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Still, millions of potential perpetrators consider themselves undetected.

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Email scam is an unsolicited email that claims the prospect of a bargain or something for nothing.

Some scam messages ask for business, others invite victims to a website with a detailed pitch.

Even the highest ranking site — the free Ok Cupid — received a reader score of 56, which basically translates to “meh.” (Runners up: Tinder, with a 52; Grindr, with a 52 and Plenty Of Fish, with a 50.; all are also free.) Or as the story dispassionately puts it: Respondents “gave online dating sites the lowest satisfaction scores Consumer Reports has ever seen for services rendered — lower even than for tech-support providers.” But is that really Tinder’s fault?

This article is reprinted by permission from Next Avenue.org, © 2017 Twin Cities Public Television, Inc.

They only have themselves to blame for their greed and stupidity.

People in the USA sent a whopping billion dollars to Internet scammers in 2014 and this is merely an estimate.

Anyone can go online, set up a profile and start surfing the web for someone interesting.

You can flirt without the awkwardness of seeing someone face to face and if there is no love spark, you can hit delete and carry on. Many of us know couples who met online and went on to have meaningful relationship.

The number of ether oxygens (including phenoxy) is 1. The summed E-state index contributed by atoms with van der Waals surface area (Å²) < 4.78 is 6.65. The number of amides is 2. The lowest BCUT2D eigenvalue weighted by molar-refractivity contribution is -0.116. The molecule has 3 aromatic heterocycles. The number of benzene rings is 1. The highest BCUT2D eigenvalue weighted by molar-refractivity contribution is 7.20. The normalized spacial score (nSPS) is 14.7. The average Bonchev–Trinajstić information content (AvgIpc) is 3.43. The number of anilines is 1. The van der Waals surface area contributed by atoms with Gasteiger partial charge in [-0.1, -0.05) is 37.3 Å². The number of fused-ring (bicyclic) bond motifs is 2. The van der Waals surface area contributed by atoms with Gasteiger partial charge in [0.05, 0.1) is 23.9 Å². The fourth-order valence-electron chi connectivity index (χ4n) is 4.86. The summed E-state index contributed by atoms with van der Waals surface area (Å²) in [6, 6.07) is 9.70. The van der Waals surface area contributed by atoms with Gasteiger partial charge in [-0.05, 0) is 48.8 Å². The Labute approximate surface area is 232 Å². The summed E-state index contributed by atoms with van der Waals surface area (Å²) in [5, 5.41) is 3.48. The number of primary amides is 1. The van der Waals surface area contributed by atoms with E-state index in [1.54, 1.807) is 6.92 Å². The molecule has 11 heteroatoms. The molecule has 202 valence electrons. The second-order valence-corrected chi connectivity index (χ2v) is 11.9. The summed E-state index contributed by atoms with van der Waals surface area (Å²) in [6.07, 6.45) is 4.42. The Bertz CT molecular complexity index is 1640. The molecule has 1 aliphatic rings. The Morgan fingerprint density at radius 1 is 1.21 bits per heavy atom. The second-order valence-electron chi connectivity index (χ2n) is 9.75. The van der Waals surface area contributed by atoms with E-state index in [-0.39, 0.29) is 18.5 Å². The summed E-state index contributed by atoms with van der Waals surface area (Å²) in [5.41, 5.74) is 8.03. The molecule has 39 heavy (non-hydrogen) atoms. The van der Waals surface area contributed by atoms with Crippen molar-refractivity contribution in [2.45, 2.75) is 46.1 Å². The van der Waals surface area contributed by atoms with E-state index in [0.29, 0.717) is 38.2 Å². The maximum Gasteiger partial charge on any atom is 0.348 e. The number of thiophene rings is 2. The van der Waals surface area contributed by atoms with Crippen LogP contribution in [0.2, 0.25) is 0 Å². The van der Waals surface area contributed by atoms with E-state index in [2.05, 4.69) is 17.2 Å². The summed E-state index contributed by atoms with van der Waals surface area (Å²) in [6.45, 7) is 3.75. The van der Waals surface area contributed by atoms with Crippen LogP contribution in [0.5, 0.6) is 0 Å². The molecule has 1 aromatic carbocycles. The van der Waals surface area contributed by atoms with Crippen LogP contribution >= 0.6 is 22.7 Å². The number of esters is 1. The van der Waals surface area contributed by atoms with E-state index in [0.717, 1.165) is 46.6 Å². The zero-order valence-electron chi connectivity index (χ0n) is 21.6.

Talk to many singles and they will likely tell you the same thing: it’s hard to make a romantic connection these days.

After admitting that this is “new and fairly unusual territory for us” in a recent article titled “Match Me If You Can: Comparing and rating dating apps and sites for boomers,” the ratings giant went about the meticulous work of dispassionately reporting the results of a survey of about 115,000 subscribers in meticulous detail. And a handy guide to dating lingo such as “Netflix and chill” (in case you didn’t know, it’s slang for coming over to have sex) and “Tinderella” (a “twist on Cinderella; popular with male Tinder users to describe the perfect match”) for newbies. Heidi Raschke is the living and arts editor of Next Avenue.

Your tech-support provider might not be able to fix your shattered smartphone, but at least she won’t shatter your heart.

We're all familiar with the "slow clap" moment — when someone finally catches up with the bleeding obvious and you're full of sarcastic congratulations for their recognition of basic reality.

Like when a friend realises that the title of the show Party of Five has a double meaning, or that the gears of capitalism are oiled with the blood of the workers.

This situation prevails all over the world, so it's easy to see why Internet scams, even the most stupid sounding ones, can make fraudsters very wealthy.

The interesting thing is that not all scam targets are ignorant suckers.

These people are not victims, as described by police and the media.

They are gullible fools whose own greed and the prospect of obtaining money, even by illegal means, entices them to send money to swindlers.

Most people do not seem to realise that Internet scams are a very well-organised billion-dollar enterprises.

Those stupid-sounding emails promising to transfer millions of dollars into a person's bank account may raise a chuckle, but there are countless fools who are sucked into the most ludicrous sounding scams and most are too embarrassed to even report them to authorities.